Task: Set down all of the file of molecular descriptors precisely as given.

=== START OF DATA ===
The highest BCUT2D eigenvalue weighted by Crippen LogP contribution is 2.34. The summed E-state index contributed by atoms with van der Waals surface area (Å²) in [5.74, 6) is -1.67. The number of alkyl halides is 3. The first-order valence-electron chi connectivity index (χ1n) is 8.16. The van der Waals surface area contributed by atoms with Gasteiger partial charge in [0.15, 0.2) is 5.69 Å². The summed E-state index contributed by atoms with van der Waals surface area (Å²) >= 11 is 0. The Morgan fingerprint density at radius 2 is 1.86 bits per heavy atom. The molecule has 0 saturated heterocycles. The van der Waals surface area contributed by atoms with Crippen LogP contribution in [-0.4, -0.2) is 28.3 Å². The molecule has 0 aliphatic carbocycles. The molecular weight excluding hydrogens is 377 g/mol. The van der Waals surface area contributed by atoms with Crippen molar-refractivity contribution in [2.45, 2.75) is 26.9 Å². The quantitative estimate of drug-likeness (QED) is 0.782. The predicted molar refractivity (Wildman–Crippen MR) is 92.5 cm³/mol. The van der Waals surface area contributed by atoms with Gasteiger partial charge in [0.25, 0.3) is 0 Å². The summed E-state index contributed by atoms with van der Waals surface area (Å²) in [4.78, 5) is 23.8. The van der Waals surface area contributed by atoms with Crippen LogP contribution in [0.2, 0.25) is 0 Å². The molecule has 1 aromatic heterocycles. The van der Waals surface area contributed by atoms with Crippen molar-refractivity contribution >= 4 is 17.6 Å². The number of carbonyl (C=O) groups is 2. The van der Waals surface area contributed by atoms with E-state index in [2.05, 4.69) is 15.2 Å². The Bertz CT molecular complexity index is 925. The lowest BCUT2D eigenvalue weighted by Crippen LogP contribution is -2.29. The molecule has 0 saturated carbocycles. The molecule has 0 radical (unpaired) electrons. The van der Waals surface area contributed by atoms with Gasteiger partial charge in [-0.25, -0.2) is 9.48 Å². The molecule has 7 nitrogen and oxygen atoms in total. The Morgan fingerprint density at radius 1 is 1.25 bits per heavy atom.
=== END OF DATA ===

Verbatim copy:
The highest BCUT2D eigenvalue weighted by Crippen LogP contribution is 2.34. The summed E-state index contributed by atoms with van der Waals surface area (Å²) in [5.74, 6) is -1.67. The number of alkyl halides is 3. The first-order valence-electron chi connectivity index (χ1n) is 8.16. The van der Waals surface area contributed by atoms with Gasteiger partial charge in [0.15, 0.2) is 5.69 Å². The summed E-state index contributed by atoms with van der Waals surface area (Å²) >= 11 is 0. The Morgan fingerprint density at radius 2 is 1.86 bits per heavy atom. The molecule has 0 saturated heterocycles. The van der Waals surface area contributed by atoms with Crippen LogP contribution in [-0.4, -0.2) is 28.3 Å². The molecule has 0 aliphatic carbocycles. The molecular weight excluding hydrogens is 377 g/mol. The van der Waals surface area contributed by atoms with Crippen molar-refractivity contribution in [2.45, 2.75) is 26.9 Å². The quantitative estimate of drug-likeness (QED) is 0.782. The predicted molar refractivity (Wildman–Crippen MR) is 92.5 cm³/mol. The van der Waals surface area contributed by atoms with Gasteiger partial charge in [0.25, 0.3) is 0 Å². The summed E-state index contributed by atoms with van der Waals surface area (Å²) in [4.78, 5) is 23.8. The van der Waals surface area contributed by atoms with Crippen LogP contribution in [0.2, 0.25) is 0 Å². The molecule has 1 aromatic heterocycles. The van der Waals surface area contributed by atoms with Crippen molar-refractivity contribution >= 4 is 17.6 Å². The number of carbonyl (C=O) groups is 2. The van der Waals surface area contributed by atoms with E-state index in [2.05, 4.69) is 15.2 Å². The Bertz CT molecular complexity index is 925. The lowest BCUT2D eigenvalue weighted by Crippen LogP contribution is -2.29. The molecule has 0 saturated carbocycles. The molecule has 0 radical (unpaired) electrons. The van der Waals surface area contributed by atoms with Gasteiger partial charge in [-0.25, -0.2) is 9.48 Å². The molecule has 7 nitrogen and oxygen atoms in total. The Morgan fingerprint density at radius 1 is 1.25 bits per heavy atom.